Reuters talks to George Wachtel at Sotheby’s about the Old Master market:
“The thing about the Old Masters market … this market has been changing for five years. You are not able to sell everything on the market. But the high-quality, top-flight quality (pieces) will,” George Wachter, co-chairman of Sotheby’s Old Master Paintings Department, said in an interview. “No one would have guessed that van Dyck would sell triple the world record. For the best of the best its nine people bidding away.”
Souren Melikian singles out a few of the Old Master works sold last week that didn’t get the attention of the Raphael, van Dyck and Rembrandt:
an outdoor scene with riders and travelers stopping by a fountain in a wide-open landscape by Philips Wouwerman hardly caught the attention it deserved. The panel is unsigned, which partly explains the comparative neglect suffered by a work ranking among the most beautiful by the Dutch master. Yet, no one would question its authorship. It was reproduced in 1750 in an engraving by Jean Moyreau in his book on Wouwerman’s oeuvre. […] At £361,250, the Wouwerman was a magnificent acquisition made by the leading European dealer in Dutch masters, Johnny Van Haeften of London.The portrait of a young woman holding up a wicker basket filled with plums by Cesar Boetius van Everdingen is the ultimate rarity. The work of the Dutch master hardly ever appears at auction. The artist was among the painters who decorated between 1647 and 1652 the Great Hall of the House of Orange, the Oranjezaal, in the royal Huis ten Bosch in The Hague. The Dutch scholar Paul Huys Janssens, who examined the newly discovered picture, considers it to have been painted between 1645 and 1650 — the basket, an African artifact from Brazil, ties in with the depiction of Brazilian objects in the Oranjezaal. Sotheby’s reckoned that the portrait might be knocked down between £50,000 and £70,000. The excitement caused by the discovery of an Everdingen sent it shooting up to £1.16 million, more than 10 times the high estimate.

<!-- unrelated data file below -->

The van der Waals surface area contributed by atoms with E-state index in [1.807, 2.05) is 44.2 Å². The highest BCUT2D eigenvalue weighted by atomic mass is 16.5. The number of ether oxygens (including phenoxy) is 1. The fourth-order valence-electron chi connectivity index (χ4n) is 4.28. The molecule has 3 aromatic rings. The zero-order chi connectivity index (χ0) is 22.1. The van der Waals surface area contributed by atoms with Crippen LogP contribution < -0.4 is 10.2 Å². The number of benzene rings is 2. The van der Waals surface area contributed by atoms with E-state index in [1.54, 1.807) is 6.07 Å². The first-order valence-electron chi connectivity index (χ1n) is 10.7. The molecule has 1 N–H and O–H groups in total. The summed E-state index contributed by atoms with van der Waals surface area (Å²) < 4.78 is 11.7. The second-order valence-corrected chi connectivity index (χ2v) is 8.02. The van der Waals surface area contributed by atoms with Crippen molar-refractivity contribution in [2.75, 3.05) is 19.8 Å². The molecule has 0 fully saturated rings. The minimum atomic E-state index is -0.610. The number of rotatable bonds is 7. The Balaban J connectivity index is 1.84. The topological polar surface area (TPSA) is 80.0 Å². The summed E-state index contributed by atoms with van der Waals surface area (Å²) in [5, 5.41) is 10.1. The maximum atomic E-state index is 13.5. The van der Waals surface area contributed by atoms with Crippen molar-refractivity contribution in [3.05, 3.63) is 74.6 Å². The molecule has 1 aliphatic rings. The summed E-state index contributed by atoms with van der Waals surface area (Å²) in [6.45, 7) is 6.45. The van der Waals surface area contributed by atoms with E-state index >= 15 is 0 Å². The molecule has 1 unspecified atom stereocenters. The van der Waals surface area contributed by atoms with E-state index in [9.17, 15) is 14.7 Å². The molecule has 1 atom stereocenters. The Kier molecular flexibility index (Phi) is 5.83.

Looking for Gems When the Going Gets Rough (NY Times)
Old Masters Soar Despite Global Woes (Reuters)